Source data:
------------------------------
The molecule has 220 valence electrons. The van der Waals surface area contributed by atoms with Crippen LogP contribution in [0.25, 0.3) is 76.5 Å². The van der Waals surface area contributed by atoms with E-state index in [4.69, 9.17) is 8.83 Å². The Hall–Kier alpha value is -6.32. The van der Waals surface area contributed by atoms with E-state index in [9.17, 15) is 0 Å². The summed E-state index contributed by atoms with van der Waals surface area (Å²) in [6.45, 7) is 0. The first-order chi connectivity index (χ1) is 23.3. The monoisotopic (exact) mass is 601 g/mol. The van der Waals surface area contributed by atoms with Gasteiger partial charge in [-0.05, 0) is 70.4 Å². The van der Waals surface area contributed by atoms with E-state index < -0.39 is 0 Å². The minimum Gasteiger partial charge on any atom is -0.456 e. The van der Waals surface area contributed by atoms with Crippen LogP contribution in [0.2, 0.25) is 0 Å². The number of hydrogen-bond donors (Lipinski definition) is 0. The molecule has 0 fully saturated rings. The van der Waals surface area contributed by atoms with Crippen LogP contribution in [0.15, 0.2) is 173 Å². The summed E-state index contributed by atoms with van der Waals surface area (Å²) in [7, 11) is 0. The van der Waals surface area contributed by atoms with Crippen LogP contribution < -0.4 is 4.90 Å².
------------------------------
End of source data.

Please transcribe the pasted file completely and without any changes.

The molecule has 220 valence electrons. The van der Waals surface area contributed by atoms with Crippen LogP contribution in [0.25, 0.3) is 76.5 Å². The van der Waals surface area contributed by atoms with E-state index in [4.69, 9.17) is 8.83 Å². The Hall–Kier alpha value is -6.32. The van der Waals surface area contributed by atoms with E-state index in [9.17, 15) is 0 Å². The summed E-state index contributed by atoms with van der Waals surface area (Å²) in [6.45, 7) is 0. The first-order chi connectivity index (χ1) is 23.3. The monoisotopic (exact) mass is 601 g/mol. The van der Waals surface area contributed by atoms with Gasteiger partial charge in [-0.05, 0) is 70.4 Å². The van der Waals surface area contributed by atoms with E-state index < -0.39 is 0 Å². The minimum Gasteiger partial charge on any atom is -0.456 e. The van der Waals surface area contributed by atoms with Crippen LogP contribution in [0.2, 0.25) is 0 Å². The number of hydrogen-bond donors (Lipinski definition) is 0. The molecule has 0 fully saturated rings. The van der Waals surface area contributed by atoms with Crippen LogP contribution in [0.15, 0.2) is 173 Å². The summed E-state index contributed by atoms with van der Waals surface area (Å²) in [7, 11) is 0. The van der Waals surface area contributed by atoms with Crippen LogP contribution < -0.4 is 4.90 Å².